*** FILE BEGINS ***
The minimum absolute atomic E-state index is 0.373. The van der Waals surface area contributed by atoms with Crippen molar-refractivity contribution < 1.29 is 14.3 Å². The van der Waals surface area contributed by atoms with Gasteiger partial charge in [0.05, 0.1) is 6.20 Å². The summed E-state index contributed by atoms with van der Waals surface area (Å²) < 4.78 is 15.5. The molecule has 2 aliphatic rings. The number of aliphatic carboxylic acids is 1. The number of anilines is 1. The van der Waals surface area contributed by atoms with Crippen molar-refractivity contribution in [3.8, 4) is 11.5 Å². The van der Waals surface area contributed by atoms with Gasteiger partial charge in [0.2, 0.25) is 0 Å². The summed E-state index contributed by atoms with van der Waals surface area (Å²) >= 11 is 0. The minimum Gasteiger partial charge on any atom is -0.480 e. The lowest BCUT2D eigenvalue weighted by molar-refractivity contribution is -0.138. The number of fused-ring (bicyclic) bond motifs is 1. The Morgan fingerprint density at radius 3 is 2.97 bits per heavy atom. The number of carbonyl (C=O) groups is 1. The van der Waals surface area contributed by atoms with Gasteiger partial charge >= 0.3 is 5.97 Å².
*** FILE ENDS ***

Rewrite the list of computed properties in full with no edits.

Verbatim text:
The minimum absolute atomic E-state index is 0.373. The van der Waals surface area contributed by atoms with Crippen molar-refractivity contribution < 1.29 is 14.3 Å². The van der Waals surface area contributed by atoms with Gasteiger partial charge in [0.05, 0.1) is 6.20 Å². The summed E-state index contributed by atoms with van der Waals surface area (Å²) < 4.78 is 15.5. The molecule has 2 aliphatic rings. The number of aliphatic carboxylic acids is 1. The number of anilines is 1. The van der Waals surface area contributed by atoms with Crippen molar-refractivity contribution in [3.8, 4) is 11.5 Å². The van der Waals surface area contributed by atoms with Gasteiger partial charge in [0.2, 0.25) is 0 Å². The summed E-state index contributed by atoms with van der Waals surface area (Å²) >= 11 is 0. The minimum Gasteiger partial charge on any atom is -0.480 e. The lowest BCUT2D eigenvalue weighted by molar-refractivity contribution is -0.138. The number of fused-ring (bicyclic) bond motifs is 1. The Morgan fingerprint density at radius 3 is 2.97 bits per heavy atom. The number of carbonyl (C=O) groups is 1. The van der Waals surface area contributed by atoms with Gasteiger partial charge >= 0.3 is 5.97 Å².